I think it’s easier to find people who’ll pay to be entertained and momentarily happy, than to be profoundly honestly, at times lamentful, and transformed through the guided existential experience of self-death. Some have said, that the lament of the Psalms foreshadow the knowing of God the Father through the coidentified Essence of God the Son and that only through this is the veil rent in twain, from top to bottom. Then I heard every creature in Heaven and earth, in underworld and sea, join in, all voices in all places, singing: To the One on the Throne! To the Lamb! The blessing, the honor, the glory, the strength, for age after age after age. The Four Animals called out, “Oh, Yes!” The Elders fell to their knees and worshiped. Alas, the world isn’t upside-down. The perpetrators and false-promisers will find their end. And the meek, merciful, and just will reign. And maybe that’s part of being the people of God.

  • mark

    What do you mean by “God”? What God? The God of the Psalms? The God of Christian faith? I take this to be some sort of Christian blog. Shouldn’t we first address the question: what God is being addressed in the Psalms (individually, collectively, whatever)? Who is this God and what does he have to do with the God of Christian faith?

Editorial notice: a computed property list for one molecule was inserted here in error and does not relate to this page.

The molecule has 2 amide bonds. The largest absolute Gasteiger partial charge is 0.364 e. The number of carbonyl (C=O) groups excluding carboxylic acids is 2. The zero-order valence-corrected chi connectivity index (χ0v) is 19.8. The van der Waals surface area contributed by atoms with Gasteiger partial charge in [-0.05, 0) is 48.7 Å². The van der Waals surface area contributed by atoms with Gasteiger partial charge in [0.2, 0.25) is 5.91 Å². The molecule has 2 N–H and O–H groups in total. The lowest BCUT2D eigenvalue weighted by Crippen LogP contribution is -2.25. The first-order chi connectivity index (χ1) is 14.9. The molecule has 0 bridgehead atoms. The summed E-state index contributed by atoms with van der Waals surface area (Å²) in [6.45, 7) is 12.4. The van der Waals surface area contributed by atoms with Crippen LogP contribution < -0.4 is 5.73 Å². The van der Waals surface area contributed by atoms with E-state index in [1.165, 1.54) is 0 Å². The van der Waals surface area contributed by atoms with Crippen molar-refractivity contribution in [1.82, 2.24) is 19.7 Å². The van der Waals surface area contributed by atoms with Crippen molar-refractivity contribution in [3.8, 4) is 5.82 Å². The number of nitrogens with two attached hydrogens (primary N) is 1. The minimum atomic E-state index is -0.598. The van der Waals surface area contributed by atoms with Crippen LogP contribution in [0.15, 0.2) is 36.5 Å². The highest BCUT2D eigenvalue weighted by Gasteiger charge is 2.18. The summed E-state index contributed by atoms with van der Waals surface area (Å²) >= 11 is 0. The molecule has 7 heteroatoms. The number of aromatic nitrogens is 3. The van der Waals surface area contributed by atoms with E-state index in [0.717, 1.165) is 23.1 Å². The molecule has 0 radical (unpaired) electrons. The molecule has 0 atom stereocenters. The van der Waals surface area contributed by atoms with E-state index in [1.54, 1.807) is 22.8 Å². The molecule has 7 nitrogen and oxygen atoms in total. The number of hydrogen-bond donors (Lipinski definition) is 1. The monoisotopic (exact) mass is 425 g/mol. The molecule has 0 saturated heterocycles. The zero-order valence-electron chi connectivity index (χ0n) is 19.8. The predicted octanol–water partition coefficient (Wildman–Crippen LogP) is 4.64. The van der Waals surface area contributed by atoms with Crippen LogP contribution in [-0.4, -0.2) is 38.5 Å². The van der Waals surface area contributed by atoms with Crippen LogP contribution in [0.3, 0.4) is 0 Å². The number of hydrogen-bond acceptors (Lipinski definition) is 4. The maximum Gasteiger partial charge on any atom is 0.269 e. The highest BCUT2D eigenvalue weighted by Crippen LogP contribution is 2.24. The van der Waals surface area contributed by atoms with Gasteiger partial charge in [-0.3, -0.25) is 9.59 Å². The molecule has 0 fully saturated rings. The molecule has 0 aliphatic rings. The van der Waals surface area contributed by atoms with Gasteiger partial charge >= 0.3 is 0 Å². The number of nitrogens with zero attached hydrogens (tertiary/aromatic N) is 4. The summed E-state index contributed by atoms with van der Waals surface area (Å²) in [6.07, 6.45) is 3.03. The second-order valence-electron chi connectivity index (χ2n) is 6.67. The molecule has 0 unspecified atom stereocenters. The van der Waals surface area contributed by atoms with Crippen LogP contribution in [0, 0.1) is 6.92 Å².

Hint: Maybe Mark S. Smith has some ideas that could prove useful in addressing these questions.

    • Brian P.

      As I read the Psalms, there are multiple “Gods.” Some even seem to be premonotheistic conceptions of Yahweh, you know, the guy getting on with Asherah, slaying Leviathans, stuff like that. Sure, related to “the God and Father of our Lord Jesus Christ,” but the way JC conceived his Abba and patristics conceived as having the same Essence, isn’t necessarily the same it seems to me. What/which G/god is an interesting question. Personally, maybe even a good question for contemplating in the Daily Office as those Psalms get read again and again leading through the Law and the Prophets and into the Epistles and Gosples.

      • mark

        I like it.

    • Guest

      “I take this to be some sort of Christian blog.”

      Nothing gets by you. :)

      • mark

        heh. not gonna bite at that.

    • http://www.shinyphoto.co.uk/ Tim

      Yes, approximately – more like, which *understanding* of God?

      I sometimes suspect it says more about a person’s understanding of God by how they understand suffering than it does about God per se…

      • mark

        Agreed, Tim.

  • Collins

    Pete,

    I am a daily reader and I think these kinds of posts are my favorite ones that you do. I have told the story that you shared about your young son telling you he didn’t believe in God anymore and you responding “you should tell God about that.” I love that. I think posts like these from guys like you really model something well for the church: we can study and investigate and push for truth as deeply as we want and that’s perfectly fine. God isn’t going anywhere. We can take our fears, doubts, questions, and “what the h*ll” moments to him and the result is intimacy with Christ. Thank you!